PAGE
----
I wondered about the speed limitation of Notehand, and whether it is as bad as reputed to be.
Although I’ve settled on Simplified for now, I still like to use the Notehand book for additional reading practice. Much better stuff than, “A girl doesn’t have to be a beauty to get ahead in business.” 🙂 I stick within the same level of lessons as I’m on in Simplified, and don’t have too much trouble reading the Notehand. I find this especially useful when I have trouble absorbing a new principle in Simplified. For example, learning the NT and ND blends seems to benefit from that extra reinforcement.
I can see the differences between Notehand and Simplified. For example, Notehand alots one word only to its brief forms, whereas Simplified (and others) may have two or three words. The o is not written sideways. “That” is th-a-t; “they” is th-a; and words tend to use some more letters. One that I particularly notice is picture. In Simplified: p-c-t-r. In Notehand: p-i-c-t-r. (Side question: should I write that as “e” instead of “i”?) Interestingly enough, I actually think that extra vowel makes it easier to write.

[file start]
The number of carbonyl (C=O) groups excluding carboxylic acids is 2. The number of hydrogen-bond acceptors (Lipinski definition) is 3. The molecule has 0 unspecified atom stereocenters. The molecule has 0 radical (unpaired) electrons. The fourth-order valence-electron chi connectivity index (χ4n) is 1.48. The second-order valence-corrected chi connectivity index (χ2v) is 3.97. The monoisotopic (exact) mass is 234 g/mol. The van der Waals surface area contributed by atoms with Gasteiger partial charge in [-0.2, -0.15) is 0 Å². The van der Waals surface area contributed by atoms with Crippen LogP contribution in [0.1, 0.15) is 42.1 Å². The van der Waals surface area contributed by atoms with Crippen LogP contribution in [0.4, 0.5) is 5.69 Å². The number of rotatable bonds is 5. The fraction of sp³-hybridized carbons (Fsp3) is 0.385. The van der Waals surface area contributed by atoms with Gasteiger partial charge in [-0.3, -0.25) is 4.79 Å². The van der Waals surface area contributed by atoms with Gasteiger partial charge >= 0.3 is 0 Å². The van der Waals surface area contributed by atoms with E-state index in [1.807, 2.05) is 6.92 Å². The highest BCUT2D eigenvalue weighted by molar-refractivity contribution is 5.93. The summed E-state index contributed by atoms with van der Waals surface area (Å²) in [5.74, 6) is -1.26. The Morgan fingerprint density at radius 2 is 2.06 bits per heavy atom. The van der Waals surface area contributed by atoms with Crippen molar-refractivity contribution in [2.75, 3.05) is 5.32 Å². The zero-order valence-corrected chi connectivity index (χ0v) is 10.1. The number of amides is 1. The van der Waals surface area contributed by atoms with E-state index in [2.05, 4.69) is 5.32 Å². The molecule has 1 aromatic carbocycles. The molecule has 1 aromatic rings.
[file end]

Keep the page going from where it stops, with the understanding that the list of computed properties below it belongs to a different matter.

I know people have talked about DJS and later removing some blends. As mentioned, I’m currently on the NT/ND blend lessons, so evidently Notehand has some of those. How much they drop, I’m not learned enough to know yet. I have skimmed the book before, and it does get into vowel omissions, and various word beginnings and endings. I’m not sure if this is the same as analogical endings, that I’ve seen on this blog.
So in summary, Notehand has 42 brief forms which seem to be one word each; a little more writing; and presumably fewer esoteric principles, compared to Simplified in particular. I’m curious to know the differences between Notehand and DJS then, or even Series 90. The DJS comparison is intriguing since Notehand preceded it.
Is Notehand really that slow, then? Compared to, say, DJS which I assume it’s more closely related to?